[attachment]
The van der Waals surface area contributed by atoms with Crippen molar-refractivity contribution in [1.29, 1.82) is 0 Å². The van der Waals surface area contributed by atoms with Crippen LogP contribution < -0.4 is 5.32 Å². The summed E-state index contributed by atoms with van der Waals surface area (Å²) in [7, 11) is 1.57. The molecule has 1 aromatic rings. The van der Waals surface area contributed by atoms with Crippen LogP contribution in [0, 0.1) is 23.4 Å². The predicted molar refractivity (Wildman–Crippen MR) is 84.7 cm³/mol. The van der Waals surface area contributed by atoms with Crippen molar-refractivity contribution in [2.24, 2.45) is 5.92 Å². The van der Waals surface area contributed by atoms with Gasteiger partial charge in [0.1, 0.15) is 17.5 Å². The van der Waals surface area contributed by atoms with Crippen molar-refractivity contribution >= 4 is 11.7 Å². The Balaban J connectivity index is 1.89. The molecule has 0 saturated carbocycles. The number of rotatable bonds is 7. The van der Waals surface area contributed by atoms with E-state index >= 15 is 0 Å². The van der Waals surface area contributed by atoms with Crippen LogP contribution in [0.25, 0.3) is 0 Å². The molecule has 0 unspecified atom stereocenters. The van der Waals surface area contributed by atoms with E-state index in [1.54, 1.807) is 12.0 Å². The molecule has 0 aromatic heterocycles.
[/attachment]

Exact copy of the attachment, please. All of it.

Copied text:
The van der Waals surface area contributed by atoms with Crippen molar-refractivity contribution in [1.29, 1.82) is 0 Å². The van der Waals surface area contributed by atoms with Crippen LogP contribution < -0.4 is 5.32 Å². The summed E-state index contributed by atoms with van der Waals surface area (Å²) in [7, 11) is 1.57. The molecule has 1 aromatic rings. The van der Waals surface area contributed by atoms with Crippen LogP contribution in [0, 0.1) is 23.4 Å². The predicted molar refractivity (Wildman–Crippen MR) is 84.7 cm³/mol. The van der Waals surface area contributed by atoms with Crippen molar-refractivity contribution in [2.24, 2.45) is 5.92 Å². The van der Waals surface area contributed by atoms with Gasteiger partial charge in [0.1, 0.15) is 17.5 Å². The van der Waals surface area contributed by atoms with Crippen molar-refractivity contribution >= 4 is 11.7 Å². The Balaban J connectivity index is 1.89. The molecule has 0 saturated carbocycles. The number of rotatable bonds is 7. The van der Waals surface area contributed by atoms with E-state index >= 15 is 0 Å². The van der Waals surface area contributed by atoms with Crippen LogP contribution in [0.25, 0.3) is 0 Å². The molecule has 0 unspecified atom stereocenters. The van der Waals surface area contributed by atoms with E-state index in [1.54, 1.807) is 12.0 Å². The molecule has 0 aromatic heterocycles.